Bush’s Infuriating and Ennobling Moral Clarity

In the popular fictional epic The Lord of the Rings, four Hobbits or Halflings, venture forth from the Shire and help usher in a new age by playing an indispensable role in the defeat of the evil forces of Mordor. However, when they return to the Shire they find that it has fallen under the tyranny of thugs and ruffians. After a few feeble attempts at resistance, the Hobbits who had remained in the Shire had been intimidated and demoralized. They were demoralized in the sense of being disheartened and having lost confidence in their ability to stand up in defense of themselves and their homes. They were also literally “de”-“moralized” in the sense of loosing their moral bearing, of not appreciating the difference between good and evil enough to understanding there are some values worth risks to personal safety.

When Frodo, Sam, Merry, and Pippin finally returned to the Shire they brought with them not only the fighting skills they acquired during their quest, but a confidence and moral integrity that informed and underpinned their unwillingness to be bullied or intimidated, to be forced to work in the service of thugs, or to yield their personal freedom. They brought with them the most precious treasure of their adventures: moral clarity. Ultimately, the four organized their fellow Hobbits to expel the “Chief” and his minions.

J. R. Tolkien, of course, was not writing geopolitical epic, but a morality tale of good and evil, about the temptations of evil and the ease of acquiescence to malevolence. Nonetheless, he illustrates important themes about the nature of evil, applicable to whether dealing with the Dark Lord of Mordor, 20th century Nazism, or 21st century Islamofascism. Perhaps the most important realization is that moral clarity is necessary for triumph over evil.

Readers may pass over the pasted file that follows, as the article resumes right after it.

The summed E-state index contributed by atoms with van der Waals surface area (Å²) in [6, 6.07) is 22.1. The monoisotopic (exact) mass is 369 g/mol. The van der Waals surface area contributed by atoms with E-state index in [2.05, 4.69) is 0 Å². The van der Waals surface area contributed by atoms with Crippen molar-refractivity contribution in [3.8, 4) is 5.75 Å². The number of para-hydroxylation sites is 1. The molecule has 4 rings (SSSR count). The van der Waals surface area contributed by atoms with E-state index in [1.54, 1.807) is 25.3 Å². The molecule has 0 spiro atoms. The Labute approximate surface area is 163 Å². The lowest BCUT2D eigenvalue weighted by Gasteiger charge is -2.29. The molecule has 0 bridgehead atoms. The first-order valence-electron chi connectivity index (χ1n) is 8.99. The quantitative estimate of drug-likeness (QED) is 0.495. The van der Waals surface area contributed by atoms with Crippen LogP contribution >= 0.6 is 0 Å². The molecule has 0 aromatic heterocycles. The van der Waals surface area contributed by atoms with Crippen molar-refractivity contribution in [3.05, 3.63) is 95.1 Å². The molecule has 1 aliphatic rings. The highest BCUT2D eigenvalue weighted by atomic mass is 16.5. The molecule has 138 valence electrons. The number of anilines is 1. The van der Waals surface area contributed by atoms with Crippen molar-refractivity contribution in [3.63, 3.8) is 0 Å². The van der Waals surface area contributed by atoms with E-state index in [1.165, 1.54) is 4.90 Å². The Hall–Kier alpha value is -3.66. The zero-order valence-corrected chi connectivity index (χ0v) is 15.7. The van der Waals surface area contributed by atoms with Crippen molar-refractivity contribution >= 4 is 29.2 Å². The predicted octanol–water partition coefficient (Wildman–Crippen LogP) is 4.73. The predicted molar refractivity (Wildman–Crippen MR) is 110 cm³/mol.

President George Bush’s most important virtue is his moral clarity; a clarity that is infuriating to his adversaries whose moral vision has blurred into shades of gray. Bush’s clarity is not fathomable to opponents whose fiery red passions for good have faded into the soft pastels of “getting along.” In his November 19th speech at White Hall Palace, the President explained that terrorist attacks, particularly against civilian targets are “…part of the global campaign by terrorist networks to intimidate and demoralize all who oppose them.” In this context, Bush probably used the word demoralize in the sense of dishearten, but demoralization in the sense of a loss of moral clarity is perhaps a more apt description.

It is still not clear whether the West and other liberal democracies will be able to summon the moral confidence and courage to overcome rather than attempt an accommodation with Islamofascism, an accommodation doomed to failure. Perhaps, we are culturally exhausted after a world war against Nazism, a forty-year marathon struggle against global Communism, to have much moral energy left to confront the challenge of Islamofascism. Unfortunately, we are seeing signs of a flagging of moral fortitude and only a flaccid moral consensus.

While self-criticism and self examination remain important and salutary elements of free societies, when there is more anger by some on the Left that Bush did not manage to acquire full United Nations sanction for the liberation of Iraq, than relief for release of the Shiites and the Kurds from ethnic and religious oppression, we must recognize a loss of moral clarity.